6 Foods & 6 Herbs That Can Jump Start Your Metabolism For 2019

Weight gain and Liver Connection

Are you gaining weight despite eating healthy and working out? Your liver may be the culprit. A sluggish liver can slow down your metabolism and prevent fat burning! The liver is especially sensitive to alcohol consumption, foods we eat, medications, heavy metals, chemicals we are exposed to like pesticides and antibiotics. In order for the liver to detoxify all the toxins that it comes in contact with, it needs to have adequate amounts of B vitamins like methyl folate (B9), methylcobalamin (B12), pyridoxial 5’ phosphate (B6), and amino acids. Many people are often deficient in these co-factors, so they do not detox as efficiently.








6 Herbs that have been clinically shown to aid in liver detoxification


Artichoke extract: Eating artichokes, sunchokes or taking artichoke extract may protect the liver and help liver cells regenerate.4

Milk thistle: One of the most widely researched plants in the treatment of liver disease, milk thistle has been shown to bind to toxins and clean the liver.12

Watercress extract: Taken either in a powder form or eat the plant. Watercress may increase glutathione levels in liver tissue.13

Calcium D-Glucarate: Found in oranges, apples, grapefruit and cruciferous vegetables. Ca-D glucarate may lower the risk of hormonally related cancers and aid in liver detoxification.14

Curcumin: Curcumin is the compound in the yellow spice Turmeric. This spice is highly anti-inflammatory, research shows that curcumin can dampen brain inflammation which may be of benefit to those suffering with depression.16 Curcumin can help a wide variety of liver conditions and normalize high liver enzymes.15

Alpha-Lipoic-Acid: ALA typically is known for its blood sugar lowering effects with insulin resistance, but it may also help liver cells regenerate.17  Suzanne Sommers stated in her book ‘TOX-SICK’ – “It should be criminal not to prescribe alpha lipoic acid for diabetics because it is proven to decrease the side effects that diabetics get: early heart attacks, early alzheimers, early cataracts, early phlebitis, gangrene and amputations.”

 6 Foods that you can consume to help your liver detoxify more efficiently


Celery: Drink 8 oz of celery juice daily or eat 4 stalks of celery. Celery contains two antioxidants called “Luteolin” and “Apigenin.”  Studies have shown these properties to dampen inflammation in the brain & in the neurons. 1,2  These two antioxidants also inhibit the damage to our cells caused by the bombardment of free radicals that we get on a daily basis from processed foods, stress, sugary foods, and even over exercising. Apigenin even possesses anti-tumor activity & help to revitalize liver cells.3

Green Tea: Drink one to two 8oz cups of green tea daily. Green tea catechins have many benefits ranging from anti-aging, weight loss and immune-support. More notably green tea can help facilitate liver detoxification and lower liver enzymes.4

Pomegranate: Eat pomegranate once per week or drink 4oz of pomegranate juice daily. This beautiful fruit contains ellagic acid which studies have found to blunt oxidative stress7 and normalize liver enzymes.6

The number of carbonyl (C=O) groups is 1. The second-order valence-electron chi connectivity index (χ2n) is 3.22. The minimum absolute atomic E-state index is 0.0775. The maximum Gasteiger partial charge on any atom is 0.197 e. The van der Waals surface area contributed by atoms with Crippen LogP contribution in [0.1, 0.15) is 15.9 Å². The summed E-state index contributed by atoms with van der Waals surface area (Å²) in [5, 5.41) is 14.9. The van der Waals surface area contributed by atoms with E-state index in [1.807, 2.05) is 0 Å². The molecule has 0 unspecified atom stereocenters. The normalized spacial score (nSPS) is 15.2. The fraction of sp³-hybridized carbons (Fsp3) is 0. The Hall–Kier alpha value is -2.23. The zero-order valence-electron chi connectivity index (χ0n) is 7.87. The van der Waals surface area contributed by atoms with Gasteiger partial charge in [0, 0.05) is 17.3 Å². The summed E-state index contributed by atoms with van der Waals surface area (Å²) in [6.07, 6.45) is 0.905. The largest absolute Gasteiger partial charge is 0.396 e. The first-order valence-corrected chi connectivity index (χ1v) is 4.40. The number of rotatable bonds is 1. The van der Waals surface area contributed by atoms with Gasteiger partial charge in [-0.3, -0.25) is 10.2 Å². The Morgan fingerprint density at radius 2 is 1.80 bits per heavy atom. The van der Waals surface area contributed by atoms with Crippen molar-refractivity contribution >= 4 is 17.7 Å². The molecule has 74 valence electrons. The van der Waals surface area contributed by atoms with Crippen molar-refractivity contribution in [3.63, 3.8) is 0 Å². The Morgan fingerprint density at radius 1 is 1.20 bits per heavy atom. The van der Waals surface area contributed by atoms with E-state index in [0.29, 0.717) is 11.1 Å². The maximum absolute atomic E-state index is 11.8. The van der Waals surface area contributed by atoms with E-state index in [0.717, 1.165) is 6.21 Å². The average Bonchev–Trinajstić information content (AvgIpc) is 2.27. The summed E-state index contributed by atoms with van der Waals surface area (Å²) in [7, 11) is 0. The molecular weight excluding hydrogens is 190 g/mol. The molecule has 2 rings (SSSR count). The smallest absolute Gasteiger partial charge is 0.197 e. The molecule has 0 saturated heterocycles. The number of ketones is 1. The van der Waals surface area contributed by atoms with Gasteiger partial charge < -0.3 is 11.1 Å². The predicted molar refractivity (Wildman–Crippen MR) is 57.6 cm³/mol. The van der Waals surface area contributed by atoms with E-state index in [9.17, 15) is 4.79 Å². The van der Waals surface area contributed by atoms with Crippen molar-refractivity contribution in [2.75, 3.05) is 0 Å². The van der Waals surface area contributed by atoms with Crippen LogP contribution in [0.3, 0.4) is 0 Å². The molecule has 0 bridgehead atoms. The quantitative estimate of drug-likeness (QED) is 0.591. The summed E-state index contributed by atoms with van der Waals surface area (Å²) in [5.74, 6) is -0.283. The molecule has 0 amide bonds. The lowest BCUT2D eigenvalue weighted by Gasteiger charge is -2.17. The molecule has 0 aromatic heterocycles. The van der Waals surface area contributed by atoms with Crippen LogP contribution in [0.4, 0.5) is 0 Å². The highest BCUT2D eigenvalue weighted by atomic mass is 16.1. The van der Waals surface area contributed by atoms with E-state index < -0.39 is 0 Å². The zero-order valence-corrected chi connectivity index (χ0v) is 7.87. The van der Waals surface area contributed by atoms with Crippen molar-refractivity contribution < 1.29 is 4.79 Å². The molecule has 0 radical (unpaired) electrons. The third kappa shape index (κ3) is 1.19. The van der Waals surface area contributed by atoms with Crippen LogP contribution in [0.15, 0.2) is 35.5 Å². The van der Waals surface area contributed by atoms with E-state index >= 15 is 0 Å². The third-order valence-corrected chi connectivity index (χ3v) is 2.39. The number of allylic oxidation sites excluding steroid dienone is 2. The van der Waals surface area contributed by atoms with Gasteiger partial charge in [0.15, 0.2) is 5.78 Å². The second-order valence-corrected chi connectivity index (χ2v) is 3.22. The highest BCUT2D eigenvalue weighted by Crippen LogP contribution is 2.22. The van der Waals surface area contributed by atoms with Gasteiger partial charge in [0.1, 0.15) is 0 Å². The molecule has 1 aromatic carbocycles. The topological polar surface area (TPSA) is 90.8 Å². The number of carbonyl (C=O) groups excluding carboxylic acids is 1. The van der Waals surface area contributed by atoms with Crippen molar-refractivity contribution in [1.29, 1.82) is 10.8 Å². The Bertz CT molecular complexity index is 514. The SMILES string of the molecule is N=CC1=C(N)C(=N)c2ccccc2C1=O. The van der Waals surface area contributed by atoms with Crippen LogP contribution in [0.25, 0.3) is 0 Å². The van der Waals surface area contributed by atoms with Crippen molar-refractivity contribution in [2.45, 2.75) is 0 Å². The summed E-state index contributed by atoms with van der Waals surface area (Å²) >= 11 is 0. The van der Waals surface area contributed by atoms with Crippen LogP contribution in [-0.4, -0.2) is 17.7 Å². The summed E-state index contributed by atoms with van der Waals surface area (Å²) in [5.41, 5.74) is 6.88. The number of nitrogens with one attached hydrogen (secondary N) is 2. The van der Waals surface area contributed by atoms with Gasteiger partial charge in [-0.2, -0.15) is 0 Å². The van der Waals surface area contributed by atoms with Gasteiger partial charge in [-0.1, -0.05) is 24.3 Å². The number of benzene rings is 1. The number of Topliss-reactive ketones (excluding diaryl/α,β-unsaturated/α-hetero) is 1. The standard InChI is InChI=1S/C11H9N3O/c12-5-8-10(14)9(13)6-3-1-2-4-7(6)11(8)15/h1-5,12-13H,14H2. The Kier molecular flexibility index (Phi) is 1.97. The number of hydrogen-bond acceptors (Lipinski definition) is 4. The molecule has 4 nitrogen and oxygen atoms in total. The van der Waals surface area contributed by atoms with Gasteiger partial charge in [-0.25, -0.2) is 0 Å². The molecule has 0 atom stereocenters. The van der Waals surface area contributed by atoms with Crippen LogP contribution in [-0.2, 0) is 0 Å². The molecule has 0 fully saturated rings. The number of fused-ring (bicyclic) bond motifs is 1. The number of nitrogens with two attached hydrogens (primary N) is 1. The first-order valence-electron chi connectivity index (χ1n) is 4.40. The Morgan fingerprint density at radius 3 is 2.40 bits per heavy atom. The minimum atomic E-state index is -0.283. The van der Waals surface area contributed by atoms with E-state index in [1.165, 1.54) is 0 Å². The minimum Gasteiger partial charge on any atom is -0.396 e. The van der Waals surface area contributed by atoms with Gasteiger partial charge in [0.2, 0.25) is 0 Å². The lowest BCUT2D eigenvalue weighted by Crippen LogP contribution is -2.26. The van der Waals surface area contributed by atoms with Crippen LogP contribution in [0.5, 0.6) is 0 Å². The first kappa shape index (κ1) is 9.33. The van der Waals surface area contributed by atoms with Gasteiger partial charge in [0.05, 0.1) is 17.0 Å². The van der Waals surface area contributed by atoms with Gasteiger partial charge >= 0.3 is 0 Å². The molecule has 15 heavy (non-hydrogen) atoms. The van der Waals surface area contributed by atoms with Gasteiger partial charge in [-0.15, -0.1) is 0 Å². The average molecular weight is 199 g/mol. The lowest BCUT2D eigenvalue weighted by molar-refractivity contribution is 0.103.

Blueberries: Every day eat a handful of dark blue or purple berries. Blueberries contain resveratrol, a polyphenol that has anti-cancer and anti-inflammatory effects.8 Resveratrol can increase the liver’s detoxifying capability.9

Cilantro: Salsa anyone? This leafy green vegetable may help to remove the heavy metal lead from the liver and body.10

Brazil nuts: “The nut you should be snacking onaccording to Dr. Oz! Eating two brazil nuts every few days can provide your body with a rich source of selenium.11 Selenium is very important in the production of Glutathione, the most powerful antioxidant and liver cleaner. Selenium can also boost thyroid function.

Other ways you can detoxify your body


Water: most people are dehydrated and don’t know it! Our bodies excrete toxins through sweat, urine and feces. Without enough water all of these means of excreting toxins don’t work as well. A goal to shoot for is ½ your body weight in ounces of water each day. Example: If you weight 100 lbs you would want to drink 50oz of water per day.

Exercise: The Department of Health and Human Services recommends 2.5 hours per week of aerobic exercise or 75 minutes of vigorous aerobic exercise per week. Many toxic elements appear to be preferentially excreted through sweat.17

Sauna Bathing: Sauna bathing for 4-7 days/week at least 19 minutes can raise the heart rate, which acts similar to a brisk cardio exercise. Sauna bathing was also found to reduce the risk of heart disease and all-cause mortality, wow!19

Taking a high quality liver detox support formula along with the healthy habits discussed here are fantastic ways to show your liver some TLC!


Additional support for fat metabolism:


L-Carnitine is an amino acid that is extremely important in fat metabolism. Low levels of Carnitine can impair weight loss and even leave you feeling lack luster. Carnitine is found predominantly in clean, lean meats and whey protein.

Lowering consumption of refined carbohydrates and grains can allow your body to shift to burning more fat. To find great gluten free recipes click here!